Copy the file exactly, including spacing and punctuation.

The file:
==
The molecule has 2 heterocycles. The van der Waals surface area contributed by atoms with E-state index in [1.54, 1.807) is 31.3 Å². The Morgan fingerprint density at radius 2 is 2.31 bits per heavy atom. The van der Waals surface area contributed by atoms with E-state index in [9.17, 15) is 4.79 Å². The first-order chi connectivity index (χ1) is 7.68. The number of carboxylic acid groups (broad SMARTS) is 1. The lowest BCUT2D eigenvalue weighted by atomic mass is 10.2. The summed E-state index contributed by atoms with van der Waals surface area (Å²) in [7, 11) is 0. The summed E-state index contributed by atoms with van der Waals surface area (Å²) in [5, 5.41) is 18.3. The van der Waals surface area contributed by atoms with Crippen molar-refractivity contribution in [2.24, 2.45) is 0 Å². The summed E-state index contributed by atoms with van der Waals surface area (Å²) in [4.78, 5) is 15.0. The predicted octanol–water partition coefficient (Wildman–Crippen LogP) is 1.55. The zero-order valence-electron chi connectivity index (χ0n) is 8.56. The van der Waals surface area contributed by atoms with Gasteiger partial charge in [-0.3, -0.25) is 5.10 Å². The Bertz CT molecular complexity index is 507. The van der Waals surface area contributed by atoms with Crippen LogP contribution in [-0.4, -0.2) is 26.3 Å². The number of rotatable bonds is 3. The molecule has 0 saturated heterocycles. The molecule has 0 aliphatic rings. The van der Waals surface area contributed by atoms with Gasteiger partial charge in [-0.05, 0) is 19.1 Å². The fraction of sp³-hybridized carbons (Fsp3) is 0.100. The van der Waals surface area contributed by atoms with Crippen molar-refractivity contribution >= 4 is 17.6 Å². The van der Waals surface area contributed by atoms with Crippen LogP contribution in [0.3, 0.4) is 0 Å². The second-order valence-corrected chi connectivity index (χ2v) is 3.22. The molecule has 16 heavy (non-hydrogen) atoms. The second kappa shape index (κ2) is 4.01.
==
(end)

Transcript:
The molecule has 2 heterocycles. The van der Waals surface area contributed by atoms with E-state index in [1.54, 1.807) is 31.3 Å². The Morgan fingerprint density at radius 2 is 2.31 bits per heavy atom. The van der Waals surface area contributed by atoms with E-state index in [9.17, 15) is 4.79 Å². The first-order chi connectivity index (χ1) is 7.68. The number of carboxylic acid groups (broad SMARTS) is 1. The lowest BCUT2D eigenvalue weighted by atomic mass is 10.2. The summed E-state index contributed by atoms with van der Waals surface area (Å²) in [7, 11) is 0. The summed E-state index contributed by atoms with van der Waals surface area (Å²) in [5, 5.41) is 18.3. The van der Waals surface area contributed by atoms with Crippen molar-refractivity contribution in [2.24, 2.45) is 0 Å². The summed E-state index contributed by atoms with van der Waals surface area (Å²) in [4.78, 5) is 15.0. The predicted octanol–water partition coefficient (Wildman–Crippen LogP) is 1.55. The zero-order valence-electron chi connectivity index (χ0n) is 8.56. The van der Waals surface area contributed by atoms with Gasteiger partial charge in [-0.3, -0.25) is 5.10 Å². The Bertz CT molecular complexity index is 507. The van der Waals surface area contributed by atoms with Crippen LogP contribution in [-0.4, -0.2) is 26.3 Å². The number of rotatable bonds is 3. The molecule has 0 saturated heterocycles. The molecule has 0 aliphatic rings. The van der Waals surface area contributed by atoms with Gasteiger partial charge in [-0.05, 0) is 19.1 Å². The fraction of sp³-hybridized carbons (Fsp3) is 0.100. The van der Waals surface area contributed by atoms with Crippen molar-refractivity contribution >= 4 is 17.6 Å². The van der Waals surface area contributed by atoms with Crippen LogP contribution in [0.3, 0.4) is 0 Å². The second-order valence-corrected chi connectivity index (χ2v) is 3.22. The molecule has 16 heavy (non-hydrogen) atoms. The second kappa shape index (κ2) is 4.01.